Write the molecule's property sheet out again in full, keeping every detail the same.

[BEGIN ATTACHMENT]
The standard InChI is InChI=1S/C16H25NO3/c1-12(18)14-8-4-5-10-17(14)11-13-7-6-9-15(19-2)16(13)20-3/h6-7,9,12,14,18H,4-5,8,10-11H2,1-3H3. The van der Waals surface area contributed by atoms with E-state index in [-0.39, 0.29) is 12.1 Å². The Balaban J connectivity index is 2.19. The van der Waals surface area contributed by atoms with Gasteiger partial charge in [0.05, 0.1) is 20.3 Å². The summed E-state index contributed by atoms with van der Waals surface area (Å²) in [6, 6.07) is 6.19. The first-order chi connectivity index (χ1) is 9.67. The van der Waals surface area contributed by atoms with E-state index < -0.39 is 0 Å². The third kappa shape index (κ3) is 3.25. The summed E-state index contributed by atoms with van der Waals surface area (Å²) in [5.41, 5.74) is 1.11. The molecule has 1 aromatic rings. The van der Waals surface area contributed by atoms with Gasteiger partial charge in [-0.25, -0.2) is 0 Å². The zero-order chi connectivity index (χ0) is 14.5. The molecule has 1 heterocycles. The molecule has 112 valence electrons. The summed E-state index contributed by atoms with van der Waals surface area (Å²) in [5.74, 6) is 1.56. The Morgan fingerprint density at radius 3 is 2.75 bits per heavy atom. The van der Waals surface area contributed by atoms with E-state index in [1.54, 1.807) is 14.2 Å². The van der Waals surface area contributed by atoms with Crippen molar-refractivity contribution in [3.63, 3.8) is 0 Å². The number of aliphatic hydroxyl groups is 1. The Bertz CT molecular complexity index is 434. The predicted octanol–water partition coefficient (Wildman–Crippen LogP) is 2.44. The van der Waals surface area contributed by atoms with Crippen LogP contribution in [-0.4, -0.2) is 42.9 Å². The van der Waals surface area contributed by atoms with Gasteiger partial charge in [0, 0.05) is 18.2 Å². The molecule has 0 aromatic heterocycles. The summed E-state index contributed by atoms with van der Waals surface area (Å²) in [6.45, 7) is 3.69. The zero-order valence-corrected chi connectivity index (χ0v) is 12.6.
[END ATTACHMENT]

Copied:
The standard InChI is InChI=1S/C16H25NO3/c1-12(18)14-8-4-5-10-17(14)11-13-7-6-9-15(19-2)16(13)20-3/h6-7,9,12,14,18H,4-5,8,10-11H2,1-3H3. The van der Waals surface area contributed by atoms with E-state index in [-0.39, 0.29) is 12.1 Å². The Balaban J connectivity index is 2.19. The van der Waals surface area contributed by atoms with Gasteiger partial charge in [0.05, 0.1) is 20.3 Å². The summed E-state index contributed by atoms with van der Waals surface area (Å²) in [6, 6.07) is 6.19. The first-order chi connectivity index (χ1) is 9.67. The van der Waals surface area contributed by atoms with E-state index < -0.39 is 0 Å². The third kappa shape index (κ3) is 3.25. The summed E-state index contributed by atoms with van der Waals surface area (Å²) in [5.41, 5.74) is 1.11. The molecule has 1 aromatic rings. The van der Waals surface area contributed by atoms with Gasteiger partial charge in [-0.25, -0.2) is 0 Å². The zero-order chi connectivity index (χ0) is 14.5. The molecule has 1 heterocycles. The molecule has 112 valence electrons. The summed E-state index contributed by atoms with van der Waals surface area (Å²) in [5.74, 6) is 1.56. The Morgan fingerprint density at radius 3 is 2.75 bits per heavy atom. The van der Waals surface area contributed by atoms with E-state index in [1.54, 1.807) is 14.2 Å². The van der Waals surface area contributed by atoms with Crippen molar-refractivity contribution in [3.63, 3.8) is 0 Å². The number of aliphatic hydroxyl groups is 1. The Bertz CT molecular complexity index is 434. The predicted octanol–water partition coefficient (Wildman–Crippen LogP) is 2.44. The van der Waals surface area contributed by atoms with Crippen LogP contribution in [-0.4, -0.2) is 42.9 Å². The van der Waals surface area contributed by atoms with Gasteiger partial charge in [0, 0.05) is 18.2 Å². The molecule has 0 aromatic heterocycles. The summed E-state index contributed by atoms with van der Waals surface area (Å²) in [6.45, 7) is 3.69. The zero-order valence-corrected chi connectivity index (χ0v) is 12.6.